What Does Canada’s Polygamy Decision Mean for Polyamorous Pagans?

Jason Pitzl-Waters —  November 26, 2011 — 30 Comments

On Wednesday the Supreme Court of British Columbia upheld Canada’s law banning the practice of polygamy (multiple-partner marriages). This legal battle was somewhat unique in that a legal alliance of fundamentalist Mormons and a polyamory advocacy group (the CPAA) stood together to challenge the law. In addition, Pagan families and clergy in Canada have filed affidavits of support in the decriminalization case there. The reason for this somewhat unlikely fellowship was made clear during the trial when the B.C. Attorney General’s office made very clear that polyamorous families would be treated like polygamous families in the eyes of the law.

When multi-partner, conjugal relationships are like “duplicative marriages,” Jones said they are criminal regardless of whether the individuals are heterosexual, gay, lesbian, bisexual or transgendered.Although he said ‘duplicative marriage’ need not be “exhaustively defined in advance,” Jones said all conjugal relationships involving more than two people are criminal if they go beyond “mere cohabitation” and have some form of imposed consequences related to entering or remaining in the relationship.”

However, while Chief Justice Robert Bauman upheld the law, he did seem to carve out exceptions for informal multiple-partner couplings, and provided a “road-map” for future challenges.

Robert Wickett, the lawyer for the Fundamentalist Church of Jesus Christ of Latter Day Saints, the polygamous community in Bountiful, said the B.C. Supreme Court decision actually offers a “road map” for would-be polygamists on how to avoid prosecution. […]  “[Judge Bauman] lays out for prosecutors and defendants what is lawful and not lawful,” Mr. Wickett said. “He has not said that three people living together is unlawful, but only [that] three people living together in a form of ‘marriage’ that had a sanctioning event or a religious ceremony. And so people looking at that definition, then, you could imagine how they [could] structure their affairs to stay within his definition.”

The Canadian Polyamory Advocacy Association says it is “relieved” at the exceptions in the ruling, but points out that polyamorous couples who have had a “sanctioning event or religious ceremony” could still be targeted by the polygamy law.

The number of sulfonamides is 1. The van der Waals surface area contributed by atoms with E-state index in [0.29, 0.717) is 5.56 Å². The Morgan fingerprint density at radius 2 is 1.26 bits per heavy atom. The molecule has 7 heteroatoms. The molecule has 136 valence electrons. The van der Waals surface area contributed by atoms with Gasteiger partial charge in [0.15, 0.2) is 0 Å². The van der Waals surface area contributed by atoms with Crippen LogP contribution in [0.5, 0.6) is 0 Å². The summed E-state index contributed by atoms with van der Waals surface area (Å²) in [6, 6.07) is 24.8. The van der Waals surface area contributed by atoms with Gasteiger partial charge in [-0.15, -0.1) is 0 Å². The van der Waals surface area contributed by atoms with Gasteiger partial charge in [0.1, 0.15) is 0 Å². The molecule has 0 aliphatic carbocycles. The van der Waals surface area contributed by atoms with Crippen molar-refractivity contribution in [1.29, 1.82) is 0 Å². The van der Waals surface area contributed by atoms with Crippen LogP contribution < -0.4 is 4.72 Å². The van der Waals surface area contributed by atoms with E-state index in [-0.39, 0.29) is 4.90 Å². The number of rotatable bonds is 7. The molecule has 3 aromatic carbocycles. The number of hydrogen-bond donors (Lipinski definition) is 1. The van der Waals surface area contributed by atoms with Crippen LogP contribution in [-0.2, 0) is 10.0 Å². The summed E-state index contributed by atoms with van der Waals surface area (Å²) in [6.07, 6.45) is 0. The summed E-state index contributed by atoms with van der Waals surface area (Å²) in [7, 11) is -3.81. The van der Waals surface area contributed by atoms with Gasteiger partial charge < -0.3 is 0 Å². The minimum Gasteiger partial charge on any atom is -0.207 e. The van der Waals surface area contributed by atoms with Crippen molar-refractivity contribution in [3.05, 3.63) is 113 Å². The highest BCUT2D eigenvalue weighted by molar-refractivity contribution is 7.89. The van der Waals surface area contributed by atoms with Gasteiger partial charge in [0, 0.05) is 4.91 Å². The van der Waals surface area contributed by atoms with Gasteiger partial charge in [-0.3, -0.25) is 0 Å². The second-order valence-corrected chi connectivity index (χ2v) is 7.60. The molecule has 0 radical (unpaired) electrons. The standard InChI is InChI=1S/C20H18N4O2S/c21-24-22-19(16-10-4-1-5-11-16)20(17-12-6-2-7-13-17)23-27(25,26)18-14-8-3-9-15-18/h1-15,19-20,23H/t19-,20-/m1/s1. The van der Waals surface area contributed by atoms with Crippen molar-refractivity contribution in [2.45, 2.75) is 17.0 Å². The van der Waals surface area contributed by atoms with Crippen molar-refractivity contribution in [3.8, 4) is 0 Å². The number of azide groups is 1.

“Many polyamorous women, as well as men, have multiple partners, and polyamorists think men and women have equal freedom to define their relationships. The CPAA says the decision will relieve most polyamorists but, alarmingly, will harm those who make certain formal commitments. “The decision still criminalizes a segment of the polyamorous community if they have a marriage ceremony,” said Zoe Duff, a CPAA director and spokesperson. Duff also represents one of the five polyamorous families who provided evidence to the court. The decision clarifies that she is living legally with her two male partners.”

Considering how many Canadian Pagan polyamorous families have had public marriage/handfasting ceremonies this interpretation of the law places them on the same legal footing as a polygamous Mormon (or Muslim) household. This, in essence, forces consensual multi-partner arrangements to stay in the closet, and avoid anything that might be interpreted by a “sanctioning” event within their community. Thus, monogamy as a relationship structure is privileged above all others, even though the judge in this case acknowledges that this arrangement limits personal autonomy and religious freedom. As Jonathan Korman told me in my last piece on Paganism and polyamory, consensual multiple-partner arrangements present a fundamental challenge to the status quo that isn’t so easily swept under the rug.

“Polyamory constitutes a direct confrontation with questions about how we define our relationships. It says that we should not accept that our loving relationships must conform to a single standard. From that rejection of the cookie-cutter relationship standard follows hard personal and cultural questions about how we want relationships to work. Cultural conservatives find these questions frightening; without the standards they know and recognize, they fear that we would have no ethical standards at all. But many other people feel that the conception of marriage offered to them does not serve their needs but cannot imagine alternatives. Perhaps same-sex marriage has opened the door to more people thinking about these questions, creating an opportunity for a broader cultural conversation about the cultural and legal implications of polyamorous families. We may see a growing fascination with poly families coming, as people respond to them as a way to talk about the questions they encounter in their own relationships.”

This ruling seems to be something of a punt by Chief Justice Robert Bauman, all but acknowledging that this won’t be the end of the matter in his decision, while trying his best to create an understanding of the polygamy law that will only affect “harmful” manifestations of the practice. But his reliance on ceremony as a threshold for illegality creates more problems than it does solutions, and I have little doubt that we will see this issue back in the courts once again sometime soon.

Jason Pitzl-Waters

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